Eric Ravenscraft has an excellent example of how this happens:

and112812blogSince its inception in the 1990s, the payday lending industry has grown at an astonishing pace. Currently, there are about 22,000 payday lending locations—more than two for every Starbucks—that originate an estimated $27 billion in annual loan volume.

Christians and others worried about the poor tend to be very uncomfortable with this industry. While there may be forms of payday lending that are ethical, the concern is that most such lending is predatory, and that the industry takes advantage of the poor and others in financial distress.

So what makes a payday loan a predatory loan? The obvious answer would seem to be “high interest rates.” But interest rates are often tied to credit risk, and so charging high interest rates is not always wrong. Another answer may be that the loans appear to be targeted toward minorities. But research shows that the industry appeals to those with financial problems regardless of race or ethnicity.

What then tips a loan into the predatory column? At a blog hosted by the New York Federal Reserve, Robert DeYoung, Ronald J. Mann, Donald P. Morgan, and Michael R. Strain attempt to answer that question:

foreign-aid-corruptionGiving foreign aid directly to poor countries may end up keeping those countries poor.

For most readers of this blog and others associated with the Acton Institute this claim will be neither surprising nor controversial. Indeed, it’s been a core assumption behind our work on PovertyCure. But until recently, many Americans would have found the idea to be counter-intuitive, if not obviously wrong.

But thanks to the work of the Angus Deaton, the recent winner of the Nobel prize in economic sciences, the conclusion that long-term aid can hinder a country’s economic growth is becoming so mainstream it’s almost a matter of conventional wisdom.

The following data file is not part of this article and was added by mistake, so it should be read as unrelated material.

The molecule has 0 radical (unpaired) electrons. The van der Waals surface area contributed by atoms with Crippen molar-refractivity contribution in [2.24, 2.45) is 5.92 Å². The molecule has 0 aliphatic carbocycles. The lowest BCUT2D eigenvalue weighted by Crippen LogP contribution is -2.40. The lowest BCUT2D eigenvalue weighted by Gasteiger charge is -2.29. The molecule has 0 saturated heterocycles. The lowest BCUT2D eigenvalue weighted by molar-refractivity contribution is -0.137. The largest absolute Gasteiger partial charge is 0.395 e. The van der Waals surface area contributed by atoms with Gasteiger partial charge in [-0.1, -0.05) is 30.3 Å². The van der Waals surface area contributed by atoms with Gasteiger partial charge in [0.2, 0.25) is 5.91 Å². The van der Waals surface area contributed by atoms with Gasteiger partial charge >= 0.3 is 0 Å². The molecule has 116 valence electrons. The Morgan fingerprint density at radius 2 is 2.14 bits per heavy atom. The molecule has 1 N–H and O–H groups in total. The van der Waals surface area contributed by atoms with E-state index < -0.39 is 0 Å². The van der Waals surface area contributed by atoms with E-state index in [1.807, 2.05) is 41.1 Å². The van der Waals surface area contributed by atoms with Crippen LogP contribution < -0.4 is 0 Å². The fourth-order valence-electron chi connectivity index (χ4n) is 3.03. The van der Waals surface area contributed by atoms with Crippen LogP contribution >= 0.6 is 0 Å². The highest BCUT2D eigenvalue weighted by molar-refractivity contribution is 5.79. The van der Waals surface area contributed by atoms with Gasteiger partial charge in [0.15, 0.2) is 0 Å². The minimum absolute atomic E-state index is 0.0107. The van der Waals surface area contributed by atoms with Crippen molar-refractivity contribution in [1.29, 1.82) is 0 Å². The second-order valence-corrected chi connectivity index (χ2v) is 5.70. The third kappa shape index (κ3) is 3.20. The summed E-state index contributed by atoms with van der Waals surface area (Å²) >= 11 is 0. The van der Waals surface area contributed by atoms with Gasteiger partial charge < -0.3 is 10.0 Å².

One of the reasons for the change is because Deaton is particularly adept at explaining the reasons why aid can hurt the poor in a way that are easy for the public to understand. For example, Deaton explains how foreign money often changes the relationship between a government and its people:

Blog author: bwalker
Tuesday, October 13, 2015

While it has been pointed out repeatedly by your writer and others in this space that Pope Francis’ Laudato Si contains much to recommend it for the beauty, compassion and depth of spirituality contained within, there remains much that is problematic. For example, there’s this:

At the same time we can note the rise of a false or superficial ecology which bolsters complacency and a cheerful recklessness. As often occurs in periods of deep crisis which require bold decisions, we are tempted to think that what is happening is not entirely clear. Superficially, apart from a few obvious signs of pollution and deterioration, things do not look that serious, and the planet could continue as it is for some time. Such evasiveness serves as a license to carrying on with our present lifestyles and models of production and consumption. This is the way human beings contrive to feed their self-destructive vices: trying not to see them, trying not to acknowledge them, delaying the important decisions and pretending that nothing will happen.

All this is consistent with Pope Francis’ warning that fossil fuels are contributing to climate change, but what he should be advocating for is energy abundance rather than this:

There is an urgent need to develop policies so that, in the next few years, the emission of carbon dioxide and other highly polluting gasses can be drastically reduced, for example, substituting for fossil fuels and developing sources of renewable energy.

Yet, how does the Pope reconcile his call for reduction of fossil-fuel use with his call for cleaner water and increased green space in the following quotes?

Here’s Pope Francis on water: